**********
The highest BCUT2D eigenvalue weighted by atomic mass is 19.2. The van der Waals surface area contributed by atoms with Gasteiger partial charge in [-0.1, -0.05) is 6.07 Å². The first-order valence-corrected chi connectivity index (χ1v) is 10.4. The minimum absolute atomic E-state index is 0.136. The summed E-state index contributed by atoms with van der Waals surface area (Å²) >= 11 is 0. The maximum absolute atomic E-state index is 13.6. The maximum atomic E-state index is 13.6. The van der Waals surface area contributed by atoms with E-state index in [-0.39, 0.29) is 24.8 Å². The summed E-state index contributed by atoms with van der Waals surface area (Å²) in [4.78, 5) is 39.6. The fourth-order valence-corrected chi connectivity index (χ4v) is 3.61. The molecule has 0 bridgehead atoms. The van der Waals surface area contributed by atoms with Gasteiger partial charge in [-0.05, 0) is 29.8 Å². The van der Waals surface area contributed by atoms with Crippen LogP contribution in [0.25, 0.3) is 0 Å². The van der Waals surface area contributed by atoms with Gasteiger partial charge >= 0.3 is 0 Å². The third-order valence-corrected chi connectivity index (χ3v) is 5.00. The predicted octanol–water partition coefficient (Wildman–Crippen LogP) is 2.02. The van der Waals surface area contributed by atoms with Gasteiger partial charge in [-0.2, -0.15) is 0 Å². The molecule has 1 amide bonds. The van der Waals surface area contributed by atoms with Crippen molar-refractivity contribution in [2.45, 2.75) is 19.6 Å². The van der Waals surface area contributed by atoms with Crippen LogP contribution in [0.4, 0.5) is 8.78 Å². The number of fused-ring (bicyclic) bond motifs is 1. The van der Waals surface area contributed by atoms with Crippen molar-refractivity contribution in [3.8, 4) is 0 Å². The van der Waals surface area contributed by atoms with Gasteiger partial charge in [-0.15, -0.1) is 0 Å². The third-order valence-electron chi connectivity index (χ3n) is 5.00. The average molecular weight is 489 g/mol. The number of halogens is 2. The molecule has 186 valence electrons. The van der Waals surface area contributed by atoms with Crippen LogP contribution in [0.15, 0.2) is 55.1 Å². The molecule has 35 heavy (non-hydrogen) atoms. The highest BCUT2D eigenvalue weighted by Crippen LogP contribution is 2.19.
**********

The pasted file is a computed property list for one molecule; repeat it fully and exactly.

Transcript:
The highest BCUT2D eigenvalue weighted by atomic mass is 19.2. The van der Waals surface area contributed by atoms with Gasteiger partial charge in [-0.1, -0.05) is 6.07 Å². The first-order valence-corrected chi connectivity index (χ1v) is 10.4. The minimum absolute atomic E-state index is 0.136. The summed E-state index contributed by atoms with van der Waals surface area (Å²) >= 11 is 0. The maximum absolute atomic E-state index is 13.6. The maximum atomic E-state index is 13.6. The van der Waals surface area contributed by atoms with E-state index in [-0.39, 0.29) is 24.8 Å². The summed E-state index contributed by atoms with van der Waals surface area (Å²) in [4.78, 5) is 39.6. The fourth-order valence-corrected chi connectivity index (χ4v) is 3.61. The molecule has 0 bridgehead atoms. The van der Waals surface area contributed by atoms with Gasteiger partial charge in [-0.05, 0) is 29.8 Å². The van der Waals surface area contributed by atoms with Crippen LogP contribution in [0.25, 0.3) is 0 Å². The van der Waals surface area contributed by atoms with Gasteiger partial charge >= 0.3 is 0 Å². The third-order valence-corrected chi connectivity index (χ3v) is 5.00. The predicted octanol–water partition coefficient (Wildman–Crippen LogP) is 2.02. The van der Waals surface area contributed by atoms with Gasteiger partial charge in [-0.2, -0.15) is 0 Å². The molecule has 1 amide bonds. The van der Waals surface area contributed by atoms with Crippen molar-refractivity contribution in [2.45, 2.75) is 19.6 Å². The van der Waals surface area contributed by atoms with Crippen LogP contribution in [0.4, 0.5) is 8.78 Å². The number of fused-ring (bicyclic) bond motifs is 1. The van der Waals surface area contributed by atoms with Crippen molar-refractivity contribution in [3.8, 4) is 0 Å². The van der Waals surface area contributed by atoms with Gasteiger partial charge in [-0.15, -0.1) is 0 Å². The third-order valence-electron chi connectivity index (χ3n) is 5.00. The average molecular weight is 489 g/mol. The number of halogens is 2. The molecule has 186 valence electrons. The van der Waals surface area contributed by atoms with Crippen LogP contribution in [0.15, 0.2) is 55.1 Å². The molecule has 35 heavy (non-hydrogen) atoms. The highest BCUT2D eigenvalue weighted by Crippen LogP contribution is 2.19.